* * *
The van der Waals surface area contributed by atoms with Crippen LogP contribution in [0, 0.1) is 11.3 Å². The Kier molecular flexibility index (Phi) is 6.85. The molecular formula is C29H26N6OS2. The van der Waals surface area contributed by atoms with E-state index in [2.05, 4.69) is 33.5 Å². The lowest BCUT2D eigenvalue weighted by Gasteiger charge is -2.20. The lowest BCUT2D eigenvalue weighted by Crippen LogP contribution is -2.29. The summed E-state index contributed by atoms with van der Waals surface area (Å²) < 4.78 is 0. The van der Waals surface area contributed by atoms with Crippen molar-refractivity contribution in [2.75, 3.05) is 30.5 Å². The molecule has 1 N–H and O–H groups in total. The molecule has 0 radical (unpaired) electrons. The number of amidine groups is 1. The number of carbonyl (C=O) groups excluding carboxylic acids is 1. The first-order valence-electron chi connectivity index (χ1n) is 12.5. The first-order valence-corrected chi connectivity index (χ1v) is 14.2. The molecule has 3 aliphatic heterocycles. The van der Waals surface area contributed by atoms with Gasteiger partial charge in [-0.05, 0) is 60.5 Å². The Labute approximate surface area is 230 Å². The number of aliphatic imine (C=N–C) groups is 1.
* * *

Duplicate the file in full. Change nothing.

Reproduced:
The van der Waals surface area contributed by atoms with Crippen LogP contribution in [0, 0.1) is 11.3 Å². The Kier molecular flexibility index (Phi) is 6.85. The molecular formula is C29H26N6OS2. The van der Waals surface area contributed by atoms with E-state index in [2.05, 4.69) is 33.5 Å². The lowest BCUT2D eigenvalue weighted by Gasteiger charge is -2.20. The lowest BCUT2D eigenvalue weighted by Crippen LogP contribution is -2.29. The summed E-state index contributed by atoms with van der Waals surface area (Å²) < 4.78 is 0. The van der Waals surface area contributed by atoms with Crippen molar-refractivity contribution in [2.75, 3.05) is 30.5 Å². The molecule has 1 N–H and O–H groups in total. The molecule has 0 radical (unpaired) electrons. The number of amidine groups is 1. The number of carbonyl (C=O) groups excluding carboxylic acids is 1. The first-order valence-electron chi connectivity index (χ1n) is 12.5. The first-order valence-corrected chi connectivity index (χ1v) is 14.2. The molecule has 3 aliphatic heterocycles. The van der Waals surface area contributed by atoms with Gasteiger partial charge in [-0.05, 0) is 60.5 Å². The Labute approximate surface area is 230 Å². The number of aliphatic imine (C=N–C) groups is 1.